No vaccine is available for preventing infections by serogroup B Neisseria meningitidis (MenB), which accounts for a major portion of meningococcal cases in developed countries, because of the poor immunogenicity of the capsular polysaccharide (CP) even after protein conjugation. We have previously induced anticapsular antibodies by immunization with a single chain variable fragment (scFv), which mimics a protective CP epitope. This surrogate antigen, however, was ineffective at inducing serum bactericidal activity, an accepted marker of protection in humans. Serum bactericidal activity was consistently achieved by immunizing mice with the scFv-encoding gene. Immunization with vectors without a secretory signal sequence before the scFv resulted in markedly higher bactericidal activity relative to those with such a sequence. The induced antibodies were capsule specific, as shown by complete inhibition of bactericidal activity by purified MenB CP and by resistance to killing of MenA or MenC. Moreover, these antibodies were predominantly of the IgG2a isotype, reflecting a T helper type 1 response. Administration of sera from scFv gene–vaccinated animals protected infant rats against MenB bacteremia. These data illustrate the potential of vaccination with genes encoding capsular mimics in providing protection against MenB and other encapsulated bacteria.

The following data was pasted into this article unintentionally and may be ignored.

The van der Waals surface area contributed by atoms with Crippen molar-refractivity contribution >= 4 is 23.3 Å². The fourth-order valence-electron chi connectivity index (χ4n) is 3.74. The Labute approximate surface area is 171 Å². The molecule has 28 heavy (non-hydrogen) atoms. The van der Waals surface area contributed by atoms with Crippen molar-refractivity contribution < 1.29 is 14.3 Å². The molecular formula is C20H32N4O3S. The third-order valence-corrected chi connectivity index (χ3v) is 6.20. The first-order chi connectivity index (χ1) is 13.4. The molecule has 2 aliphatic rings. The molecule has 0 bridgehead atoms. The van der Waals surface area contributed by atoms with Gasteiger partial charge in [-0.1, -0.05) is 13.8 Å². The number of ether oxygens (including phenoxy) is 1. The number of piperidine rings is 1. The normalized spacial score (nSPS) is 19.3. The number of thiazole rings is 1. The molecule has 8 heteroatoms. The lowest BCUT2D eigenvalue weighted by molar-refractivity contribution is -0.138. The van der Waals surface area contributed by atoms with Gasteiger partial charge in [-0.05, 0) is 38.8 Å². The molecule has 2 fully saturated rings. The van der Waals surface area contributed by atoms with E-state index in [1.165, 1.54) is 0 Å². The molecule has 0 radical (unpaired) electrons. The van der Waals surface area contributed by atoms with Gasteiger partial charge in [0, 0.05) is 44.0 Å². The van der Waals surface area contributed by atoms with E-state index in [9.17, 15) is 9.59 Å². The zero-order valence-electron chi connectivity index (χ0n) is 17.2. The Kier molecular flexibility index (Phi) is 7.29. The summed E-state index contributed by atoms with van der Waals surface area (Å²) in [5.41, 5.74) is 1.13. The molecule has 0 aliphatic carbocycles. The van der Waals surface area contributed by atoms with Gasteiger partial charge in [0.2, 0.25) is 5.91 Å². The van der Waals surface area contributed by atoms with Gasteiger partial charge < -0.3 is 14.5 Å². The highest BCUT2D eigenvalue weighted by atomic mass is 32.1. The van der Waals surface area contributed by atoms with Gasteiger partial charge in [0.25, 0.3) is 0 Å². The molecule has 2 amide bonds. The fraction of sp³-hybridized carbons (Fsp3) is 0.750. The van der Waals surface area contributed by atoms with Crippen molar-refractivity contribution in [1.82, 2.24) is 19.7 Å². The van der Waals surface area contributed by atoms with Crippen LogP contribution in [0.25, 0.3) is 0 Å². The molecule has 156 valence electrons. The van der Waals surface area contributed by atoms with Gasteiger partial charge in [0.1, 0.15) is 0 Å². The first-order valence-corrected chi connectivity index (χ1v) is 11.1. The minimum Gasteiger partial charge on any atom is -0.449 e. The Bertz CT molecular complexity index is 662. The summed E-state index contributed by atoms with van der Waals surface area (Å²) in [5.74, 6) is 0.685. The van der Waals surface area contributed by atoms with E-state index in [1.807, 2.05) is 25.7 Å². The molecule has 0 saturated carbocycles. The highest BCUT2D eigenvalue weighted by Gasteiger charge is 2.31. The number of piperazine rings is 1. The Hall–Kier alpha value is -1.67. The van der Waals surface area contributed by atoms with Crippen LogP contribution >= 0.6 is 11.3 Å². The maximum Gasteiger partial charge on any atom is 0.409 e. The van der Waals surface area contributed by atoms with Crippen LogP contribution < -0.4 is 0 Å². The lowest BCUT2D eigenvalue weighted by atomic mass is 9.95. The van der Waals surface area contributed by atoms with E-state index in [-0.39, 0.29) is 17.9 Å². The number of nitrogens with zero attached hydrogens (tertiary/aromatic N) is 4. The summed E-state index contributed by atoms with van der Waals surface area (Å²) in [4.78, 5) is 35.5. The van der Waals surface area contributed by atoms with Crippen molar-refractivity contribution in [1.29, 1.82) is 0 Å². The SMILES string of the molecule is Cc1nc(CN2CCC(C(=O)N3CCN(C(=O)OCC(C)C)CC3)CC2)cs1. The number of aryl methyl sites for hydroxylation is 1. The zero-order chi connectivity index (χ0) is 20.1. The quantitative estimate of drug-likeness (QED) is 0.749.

Meningococcal disease is one of the most dreadful conditions because of its propensity to affect children and adolescents, its often fulminant course, and its tendency to cause epidemics (1, 2). The incidence varies from 1 to 50 cases per 100,000 but can reach much higher numbers during epidemics. Mortality ranges from 1 to 10% in meningitis and from 20 to 40% in sepsis, with up to 25% of the survivors developing permanent neurological sequelae (2). The causative agent, Neisseria meningitidis, is an encapsulated bacterium classified into different serogroups based on the chemical composition and immunologic features of the capsular polysaccharide (CP) (3). Human isolates are almost totally accounted for by five serogroups (A, B, C, Y, and W135), with A, B, and C accounting for (90% of all infections. Group A strains cause large epidemics in developing countries, whereas group B, C, or Y strains are prevalent in Europe and the United States (4). The main virulence factor of these organisms is the CP, which protects against complement-mediated bacteriolysis and phagocytosis. Polysaccharide vaccines against serogroups A, C, Y, and W135 have been available for decades but are not effective in the age groups that are most susceptible to the disease (i.e., infants and young children). Recently developed polysaccharide–protein conjugate vaccines, however, are likely to overcome this limitation (5, 6). No vaccine is currently available for the prevention of infections caused by serotype B strains, which often account for more that half of meningococcal disease cases in developed countries (4). Major obstacles to the development of capsule-based vaccines are the poor immunogenicity of the group B polysaccharide (even after protein conjugation) and concerns over the induction of autoantibodies (7). These features are probably related to the structural identity between serogroup B N. meningitidis (MenB) CP and human polysialic acid (PSA), both consisting of α(2→8)N-acetyl neuraminic acid. To circumvent this problem, the immunogenicity of various derivatives of the MenB CP was tested (8). A protein-conjugated polysaccharide in which the N-acetyl groups of the sialic acid residues were replaced with N-propionyl groups induced bactericidal IgGs, which protected mice against experimental infection (8, 9). Further studies using mAbs defined two different classes of capsular epitopes naturally present on the meningococcal surface (1012). One class is cross-reactive with human PSA, whereas the other is non–cross-reactive and protective. Therefore, a reasonable approach may involve immunization with mimics of the protective epitope. Using the bactericidal non–cross-reactive mAb Seam 3 as a template (11), we developed antiidiotypic antibody single chain variable fragments (scFvs), which could induce, after immunization, human non–cross-reactive anticapsular IgGs (13). These antibodies, however, could not consistently produce serum bactericidal activity, likely because of their insufficient avidity and/or concentration. Although bactericidal activity is only one aspect of host defense and may underestimate the efficacy of vaccines directed against MenB (14, 15), it remains the hallmark of protection in humans and is desirable in vaccine development. In this paper, we sought to increase the immunogenicity of our scFv constructs by exploiting their adaptability for DNA vaccination. This is a logical extension of the use of recombinant mimics and offers many practical advantages, including ease of manipulation and production of the immunogen (1618). After exploring different strategies, we were able to induce satisfactory bactericidal activity and protection against experimental MenB infection by immunization with scFv gene–containing plasmids devoid of a secretory signal sequence. These data may be useful in the development of effective immunogens for the prevention of diseases caused by encapsulated bacteria.